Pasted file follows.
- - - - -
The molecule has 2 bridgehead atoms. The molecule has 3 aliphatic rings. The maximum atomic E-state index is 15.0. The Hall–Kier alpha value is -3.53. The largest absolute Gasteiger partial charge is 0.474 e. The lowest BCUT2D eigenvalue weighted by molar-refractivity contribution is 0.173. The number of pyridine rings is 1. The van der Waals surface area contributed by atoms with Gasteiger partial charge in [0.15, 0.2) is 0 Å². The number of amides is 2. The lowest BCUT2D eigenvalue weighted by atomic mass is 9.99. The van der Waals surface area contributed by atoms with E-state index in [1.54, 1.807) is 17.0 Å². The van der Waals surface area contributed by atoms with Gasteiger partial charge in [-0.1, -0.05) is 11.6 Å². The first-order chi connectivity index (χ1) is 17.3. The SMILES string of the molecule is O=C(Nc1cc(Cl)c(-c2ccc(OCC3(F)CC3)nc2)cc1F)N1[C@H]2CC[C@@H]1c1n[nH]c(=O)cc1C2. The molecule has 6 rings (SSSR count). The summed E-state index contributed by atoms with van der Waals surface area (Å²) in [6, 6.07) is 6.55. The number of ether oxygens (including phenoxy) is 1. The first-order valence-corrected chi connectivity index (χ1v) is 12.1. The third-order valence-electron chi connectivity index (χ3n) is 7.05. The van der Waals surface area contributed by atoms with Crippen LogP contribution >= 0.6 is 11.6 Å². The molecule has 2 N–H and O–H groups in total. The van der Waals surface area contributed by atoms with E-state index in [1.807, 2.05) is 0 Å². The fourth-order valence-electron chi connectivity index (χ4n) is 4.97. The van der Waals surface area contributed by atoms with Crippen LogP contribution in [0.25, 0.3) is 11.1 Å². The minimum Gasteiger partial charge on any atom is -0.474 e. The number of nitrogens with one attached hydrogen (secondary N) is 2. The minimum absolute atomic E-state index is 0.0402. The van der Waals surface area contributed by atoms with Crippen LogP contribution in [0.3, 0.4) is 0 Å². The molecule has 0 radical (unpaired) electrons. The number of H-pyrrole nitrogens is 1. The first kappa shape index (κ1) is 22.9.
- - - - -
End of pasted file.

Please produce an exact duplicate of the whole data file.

The molecule has 2 bridgehead atoms. The molecule has 3 aliphatic rings. The maximum atomic E-state index is 15.0. The Hall–Kier alpha value is -3.53. The largest absolute Gasteiger partial charge is 0.474 e. The lowest BCUT2D eigenvalue weighted by molar-refractivity contribution is 0.173. The number of pyridine rings is 1. The van der Waals surface area contributed by atoms with Gasteiger partial charge in [0.15, 0.2) is 0 Å². The number of amides is 2. The lowest BCUT2D eigenvalue weighted by atomic mass is 9.99. The van der Waals surface area contributed by atoms with E-state index in [1.54, 1.807) is 17.0 Å². The van der Waals surface area contributed by atoms with Gasteiger partial charge in [-0.1, -0.05) is 11.6 Å². The first-order chi connectivity index (χ1) is 17.3. The SMILES string of the molecule is O=C(Nc1cc(Cl)c(-c2ccc(OCC3(F)CC3)nc2)cc1F)N1[C@H]2CC[C@@H]1c1n[nH]c(=O)cc1C2. The molecule has 6 rings (SSSR count). The summed E-state index contributed by atoms with van der Waals surface area (Å²) in [6, 6.07) is 6.55. The number of ether oxygens (including phenoxy) is 1. The first-order valence-corrected chi connectivity index (χ1v) is 12.1. The third-order valence-electron chi connectivity index (χ3n) is 7.05. The van der Waals surface area contributed by atoms with Crippen LogP contribution >= 0.6 is 11.6 Å². The molecule has 2 N–H and O–H groups in total. The van der Waals surface area contributed by atoms with E-state index in [1.807, 2.05) is 0 Å². The fourth-order valence-electron chi connectivity index (χ4n) is 4.97. The van der Waals surface area contributed by atoms with Crippen LogP contribution in [0.25, 0.3) is 11.1 Å². The minimum Gasteiger partial charge on any atom is -0.474 e. The number of nitrogens with one attached hydrogen (secondary N) is 2. The minimum absolute atomic E-state index is 0.0402. The van der Waals surface area contributed by atoms with Crippen LogP contribution in [0.3, 0.4) is 0 Å². The molecule has 0 radical (unpaired) electrons. The number of H-pyrrole nitrogens is 1. The first kappa shape index (κ1) is 22.9.